Fatih Akin adapts German bestseller, Tschick, for a film
German-Turkish director Fatih Akin has adapted Wolfgang Herrndorf's bestselling cult novel, Tschick, for a film version. Principal photography will begin in the next few weeks. The book, which was published in more than 30 countries and which has sold two million copies, traces the life of a 14-year-old misfit, Maik Klingenberg.world cinema Updated: Aug 07, 2015 10:58 IST
German-Turkish director Fatih Akin has adapted Wolfgang Herrndorf's bestselling cult novel, Tschick, for a film version. Principal photography will begin in the next few weeks.
The book, which was published in more than 30 countries and which has sold two million copies, traces the life of a 14-year-old misfit, Maik Klingenberg. He grows up in a wealthy, but dysfunctional family in Berlin. One summer -- while his mother goes for rehab and his father is away on a business trip, a young Russian immigrant and classmate, Tschick, arrives with a stolen car. Together, Maik and Tschick take to the road with no firm plans.
Akin is fond of making movies that talk about a sense of alienation and rootlessness. His last film, The Cut, which was part of the Competition at the 2014 Venice, examined in all its brutality the Armenian genocide of 1915 in which 1.5 million men, women and children died.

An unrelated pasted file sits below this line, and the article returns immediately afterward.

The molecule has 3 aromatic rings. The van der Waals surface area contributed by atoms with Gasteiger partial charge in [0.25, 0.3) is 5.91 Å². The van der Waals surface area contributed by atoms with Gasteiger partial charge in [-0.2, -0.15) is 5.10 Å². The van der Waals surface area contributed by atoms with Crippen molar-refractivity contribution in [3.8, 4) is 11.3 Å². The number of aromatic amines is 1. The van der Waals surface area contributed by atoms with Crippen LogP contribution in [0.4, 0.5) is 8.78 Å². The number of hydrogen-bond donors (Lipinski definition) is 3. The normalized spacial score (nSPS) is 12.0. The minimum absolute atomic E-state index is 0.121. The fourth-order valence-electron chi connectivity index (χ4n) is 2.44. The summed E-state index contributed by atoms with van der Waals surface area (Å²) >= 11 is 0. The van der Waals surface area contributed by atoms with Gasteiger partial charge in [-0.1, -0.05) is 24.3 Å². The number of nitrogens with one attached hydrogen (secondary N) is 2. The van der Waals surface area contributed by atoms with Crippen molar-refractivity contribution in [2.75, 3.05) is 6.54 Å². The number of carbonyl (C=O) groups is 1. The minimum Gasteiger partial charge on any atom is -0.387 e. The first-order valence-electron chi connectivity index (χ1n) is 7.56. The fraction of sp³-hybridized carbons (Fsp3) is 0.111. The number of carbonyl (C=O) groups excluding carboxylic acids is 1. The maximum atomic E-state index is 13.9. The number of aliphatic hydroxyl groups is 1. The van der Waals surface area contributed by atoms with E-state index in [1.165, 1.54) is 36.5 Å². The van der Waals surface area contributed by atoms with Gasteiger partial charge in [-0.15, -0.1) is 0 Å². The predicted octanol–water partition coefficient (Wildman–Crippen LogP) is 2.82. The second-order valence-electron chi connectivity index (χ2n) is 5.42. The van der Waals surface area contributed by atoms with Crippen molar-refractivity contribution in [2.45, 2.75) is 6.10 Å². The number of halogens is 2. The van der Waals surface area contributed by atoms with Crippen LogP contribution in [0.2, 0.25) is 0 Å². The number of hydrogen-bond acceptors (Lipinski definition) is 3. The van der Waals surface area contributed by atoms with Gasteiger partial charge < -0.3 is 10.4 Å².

Akin's hero in The Cut is Nazaret, played by that brilliant French-Algerian actor, Tahar Rahim (A Prophet), who is separated from his wife and twin daughters and forced into back-breaking labour. Years later, when World War I ends, Nazaret, travels from country to country, continent to continent trying to find his lost family. His journey takes him to Germany, Cuba, Malta and the US.
Mostly in English, The Cut is old fashioned in the leisurely way it narrates the pain and pathos of Nazaret as he desperately seeks to find his wife and daughters, even going as far as robbing a rich man to pay the passage on one occasion.
And although The Cut did not go too well with a section of the population in Turkey that lives in denial of the 1915 massacre, many others and Turkey itself are now beginning to come around to admitting that the horrible tragedy happened. As Akin told this writer in Venice last year that he had showed the script to two of his friends. One said the movie would be met with stones. The other felt that it would be showered with flowers. "This is what it is. Bullets and roses. I have shown the film to people who deny the fact that what happened in 1915 was a genocide and to people who accept that it was indeed so. I hope the movie could be seen at least as a bridge," Akin contended.
Akin's 2007 The Edge of Heaven, which won the Best Script Award at Cannes, is also tragic tale of a elderly widower who finds comforts in the arms of a prostitute. But a mishap intervenes, and the man's son takes up the thread to continue on the path of salvation and redemption.
It is quite likely that one would see Akin's new work, Tschick, either at Cannes or Venice in 2016.